This post looks back at James & Sons’ February auction, which took place on Wednesday. It was a general sale, albeit with posters predominating.
When lot seven attracted a bidding battle that pushed the price up to £180 it looked like a promising sign. There were a few other good signs among the early lots, and lot 114, a set of bakelite Draughts pieces, fetched £70, remarkable given that it had held no great promise of success – £10 would have been an acceptable selling price as far as we were concerned.
Lot 114, a remarkable overachiever at auction.
CAMERAS HIT THE HEIGHTS
We had some cameras and photographic equipment in the auction, and these lots really got the bidders going. Four lots fetched over £150 a piece, lot 352 reaching the dizzy heights of £330. Two other lots in this category, nos 364 and 368, went for bigger than expected prices, £65 and £45 respectively.
Lots 351, 352 and 354 – selling prices £160, ££330 and £250.
My general opinion of trying to sell books for anything approaching significant money in these days of internet searches is that 99% of the time it won’t happen. I was therefore modestly satisfied that an 1898 hardback edition of Oscar Wilde’s “Ballad of Reading Gaol” sold for £800, minimum estimate. This particular edition is fairly rare, though not the rarest (the latter would have fetched several thousand), and the copy we were selling was in good condition. I had helped to value it, conducting an internet search and establishing that was indeed a rare and special edition and worth decent money. It was also on my advice that we ‘lowballed’ our own estimate in the hope of attracting attention. Lot 427, a selection of Dickens books in nice, though not special, bindings went over estimate as well.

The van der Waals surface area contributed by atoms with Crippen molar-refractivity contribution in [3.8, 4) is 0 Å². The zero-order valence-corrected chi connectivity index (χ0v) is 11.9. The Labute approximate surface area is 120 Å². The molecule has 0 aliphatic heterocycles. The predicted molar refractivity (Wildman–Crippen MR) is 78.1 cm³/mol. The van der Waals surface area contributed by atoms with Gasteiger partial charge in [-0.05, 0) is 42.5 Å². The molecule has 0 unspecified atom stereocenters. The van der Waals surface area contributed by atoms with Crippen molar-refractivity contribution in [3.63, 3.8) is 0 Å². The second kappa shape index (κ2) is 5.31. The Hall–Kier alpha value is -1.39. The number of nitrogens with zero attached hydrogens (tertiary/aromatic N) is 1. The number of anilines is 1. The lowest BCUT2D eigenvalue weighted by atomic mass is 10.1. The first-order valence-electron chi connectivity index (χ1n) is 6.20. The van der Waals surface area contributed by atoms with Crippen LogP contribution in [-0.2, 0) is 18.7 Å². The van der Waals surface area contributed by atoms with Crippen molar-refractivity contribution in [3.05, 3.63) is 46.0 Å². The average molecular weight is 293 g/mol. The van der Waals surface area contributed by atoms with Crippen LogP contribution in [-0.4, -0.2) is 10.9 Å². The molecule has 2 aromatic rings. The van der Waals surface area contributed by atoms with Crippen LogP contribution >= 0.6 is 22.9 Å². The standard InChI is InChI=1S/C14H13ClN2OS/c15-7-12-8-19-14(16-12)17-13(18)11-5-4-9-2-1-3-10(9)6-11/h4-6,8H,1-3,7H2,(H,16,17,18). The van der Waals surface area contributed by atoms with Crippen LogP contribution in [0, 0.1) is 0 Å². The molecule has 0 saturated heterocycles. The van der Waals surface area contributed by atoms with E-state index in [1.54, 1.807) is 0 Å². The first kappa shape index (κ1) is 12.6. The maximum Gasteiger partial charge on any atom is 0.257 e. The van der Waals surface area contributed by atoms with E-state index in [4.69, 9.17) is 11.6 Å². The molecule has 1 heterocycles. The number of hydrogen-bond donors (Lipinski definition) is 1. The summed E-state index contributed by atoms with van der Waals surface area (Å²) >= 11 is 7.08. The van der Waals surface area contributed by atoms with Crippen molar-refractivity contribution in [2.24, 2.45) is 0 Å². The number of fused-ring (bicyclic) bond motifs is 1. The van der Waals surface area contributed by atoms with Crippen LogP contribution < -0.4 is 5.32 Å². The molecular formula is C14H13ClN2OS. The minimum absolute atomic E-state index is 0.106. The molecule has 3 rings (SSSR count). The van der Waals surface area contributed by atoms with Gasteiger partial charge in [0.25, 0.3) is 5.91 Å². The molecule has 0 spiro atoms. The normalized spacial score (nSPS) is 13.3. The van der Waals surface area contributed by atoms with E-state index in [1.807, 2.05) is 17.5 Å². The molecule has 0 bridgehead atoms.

The Tail End
Lot 460, a collection of antique and collectable plates found some eager bidders, and went well beyond our expectations…
Lot 498, some German anthropological slides, got the bidders going in a major way – the bidding finally ended at £290, about ten times as much as we had expected it to go for.
Lot 498 – the full collection (left), and a sample slide (right).
There was one final flourish – lot 510, a minor piece of Sherlockiana, did better than expected.
THREE OPPORTUNIST BIDS
I secured three lots at bargain prices (£5 a piece to be exact). First lot 338:
Lot 492 was also bird themed – figurines of birds, some ceramic and some wood – and at 83.33p per bird definitely a bargain…
Lot 492 in its new location, my bedroom window ledge.
Lot 501, “A Little Book About London” was my third lucky strike…
James and Sons next auction takes place on the 21st (stamps) and 22nd (militaria) of March, and a full catelogue can be viewed here or here.
My usual sign off…
2 thoughts on “A Great Auction”
Very interesting post – thank you! I thought you might like some of my bird pictures from this afternoon. We were on Key Biscayne. But I think I’ll have to send them separately.
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Thanks. I enjoyed your pics from Key Biscayne.